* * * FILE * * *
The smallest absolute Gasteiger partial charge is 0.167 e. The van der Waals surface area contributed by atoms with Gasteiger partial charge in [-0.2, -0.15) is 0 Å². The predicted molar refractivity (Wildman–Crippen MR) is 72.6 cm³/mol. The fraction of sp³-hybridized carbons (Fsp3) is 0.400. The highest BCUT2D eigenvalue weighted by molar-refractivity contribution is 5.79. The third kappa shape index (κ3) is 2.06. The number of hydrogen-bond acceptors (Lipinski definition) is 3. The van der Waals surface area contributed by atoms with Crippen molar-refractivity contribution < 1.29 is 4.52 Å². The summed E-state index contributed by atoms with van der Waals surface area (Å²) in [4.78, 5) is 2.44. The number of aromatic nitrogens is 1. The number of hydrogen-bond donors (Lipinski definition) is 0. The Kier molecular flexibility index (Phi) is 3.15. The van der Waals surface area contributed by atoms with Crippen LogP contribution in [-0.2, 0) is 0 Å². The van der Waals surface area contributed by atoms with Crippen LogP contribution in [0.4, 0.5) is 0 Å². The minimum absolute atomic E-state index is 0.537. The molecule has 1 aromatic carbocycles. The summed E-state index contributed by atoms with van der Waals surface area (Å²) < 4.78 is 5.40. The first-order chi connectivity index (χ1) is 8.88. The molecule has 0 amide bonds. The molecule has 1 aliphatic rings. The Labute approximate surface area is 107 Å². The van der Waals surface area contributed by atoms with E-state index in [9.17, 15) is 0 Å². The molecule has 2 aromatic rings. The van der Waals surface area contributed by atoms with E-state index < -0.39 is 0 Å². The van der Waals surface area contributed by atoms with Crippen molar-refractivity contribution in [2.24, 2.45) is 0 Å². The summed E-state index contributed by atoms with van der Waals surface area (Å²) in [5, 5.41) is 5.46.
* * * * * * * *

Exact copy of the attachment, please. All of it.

The smallest absolute Gasteiger partial charge is 0.167 e. The van der Waals surface area contributed by atoms with Gasteiger partial charge in [-0.2, -0.15) is 0 Å². The predicted molar refractivity (Wildman–Crippen MR) is 72.6 cm³/mol. The fraction of sp³-hybridized carbons (Fsp3) is 0.400. The highest BCUT2D eigenvalue weighted by molar-refractivity contribution is 5.79. The third kappa shape index (κ3) is 2.06. The number of hydrogen-bond acceptors (Lipinski definition) is 3. The van der Waals surface area contributed by atoms with Crippen molar-refractivity contribution < 1.29 is 4.52 Å². The summed E-state index contributed by atoms with van der Waals surface area (Å²) in [4.78, 5) is 2.44. The number of aromatic nitrogens is 1. The number of hydrogen-bond donors (Lipinski definition) is 0. The Kier molecular flexibility index (Phi) is 3.15. The van der Waals surface area contributed by atoms with Crippen LogP contribution in [-0.2, 0) is 0 Å². The van der Waals surface area contributed by atoms with Crippen LogP contribution in [0.4, 0.5) is 0 Å². The minimum absolute atomic E-state index is 0.537. The molecule has 1 aromatic carbocycles. The summed E-state index contributed by atoms with van der Waals surface area (Å²) < 4.78 is 5.40. The first-order chi connectivity index (χ1) is 8.88. The molecule has 0 amide bonds. The molecule has 1 aliphatic rings. The Labute approximate surface area is 107 Å². The van der Waals surface area contributed by atoms with E-state index in [9.17, 15) is 0 Å². The molecule has 2 aromatic rings. The van der Waals surface area contributed by atoms with E-state index < -0.39 is 0 Å². The van der Waals surface area contributed by atoms with Crippen molar-refractivity contribution in [2.24, 2.45) is 0 Å². The summed E-state index contributed by atoms with van der Waals surface area (Å²) in [5, 5.41) is 5.46.